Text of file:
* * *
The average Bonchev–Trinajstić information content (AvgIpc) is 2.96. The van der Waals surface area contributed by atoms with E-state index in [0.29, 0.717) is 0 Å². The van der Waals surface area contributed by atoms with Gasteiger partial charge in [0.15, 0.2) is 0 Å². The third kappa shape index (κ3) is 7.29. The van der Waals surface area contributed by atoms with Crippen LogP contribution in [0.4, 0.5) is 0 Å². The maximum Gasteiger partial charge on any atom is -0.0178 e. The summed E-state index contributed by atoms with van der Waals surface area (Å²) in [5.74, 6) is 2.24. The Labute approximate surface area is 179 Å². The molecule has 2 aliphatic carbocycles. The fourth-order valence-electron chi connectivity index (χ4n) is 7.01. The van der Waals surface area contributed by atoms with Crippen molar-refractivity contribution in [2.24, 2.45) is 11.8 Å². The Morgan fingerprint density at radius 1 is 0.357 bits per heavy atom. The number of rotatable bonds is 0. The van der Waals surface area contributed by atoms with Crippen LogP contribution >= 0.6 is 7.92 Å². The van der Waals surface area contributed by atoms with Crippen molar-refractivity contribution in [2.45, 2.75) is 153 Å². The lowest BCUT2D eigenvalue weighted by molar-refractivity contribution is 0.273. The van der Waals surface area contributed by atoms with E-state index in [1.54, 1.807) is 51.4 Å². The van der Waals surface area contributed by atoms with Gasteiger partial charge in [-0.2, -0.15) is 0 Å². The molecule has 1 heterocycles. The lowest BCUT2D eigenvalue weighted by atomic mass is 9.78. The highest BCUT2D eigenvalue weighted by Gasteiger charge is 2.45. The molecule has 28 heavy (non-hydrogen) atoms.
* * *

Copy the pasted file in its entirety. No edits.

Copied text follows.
The average Bonchev–Trinajstić information content (AvgIpc) is 2.96. The van der Waals surface area contributed by atoms with E-state index in [0.29, 0.717) is 0 Å². The van der Waals surface area contributed by atoms with Gasteiger partial charge in [0.15, 0.2) is 0 Å². The third kappa shape index (κ3) is 7.29. The van der Waals surface area contributed by atoms with Crippen LogP contribution in [0.4, 0.5) is 0 Å². The maximum Gasteiger partial charge on any atom is -0.0178 e. The summed E-state index contributed by atoms with van der Waals surface area (Å²) in [5.74, 6) is 2.24. The Labute approximate surface area is 179 Å². The molecule has 2 aliphatic carbocycles. The fourth-order valence-electron chi connectivity index (χ4n) is 7.01. The van der Waals surface area contributed by atoms with Crippen molar-refractivity contribution in [2.24, 2.45) is 11.8 Å². The Morgan fingerprint density at radius 1 is 0.357 bits per heavy atom. The number of rotatable bonds is 0. The van der Waals surface area contributed by atoms with Crippen LogP contribution >= 0.6 is 7.92 Å². The van der Waals surface area contributed by atoms with Crippen molar-refractivity contribution in [2.45, 2.75) is 153 Å². The lowest BCUT2D eigenvalue weighted by molar-refractivity contribution is 0.273. The van der Waals surface area contributed by atoms with E-state index in [1.54, 1.807) is 51.4 Å². The van der Waals surface area contributed by atoms with Gasteiger partial charge in [-0.2, -0.15) is 0 Å². The molecule has 1 heterocycles. The lowest BCUT2D eigenvalue weighted by atomic mass is 9.78. The highest BCUT2D eigenvalue weighted by Gasteiger charge is 2.45. The molecule has 28 heavy (non-hydrogen) atoms.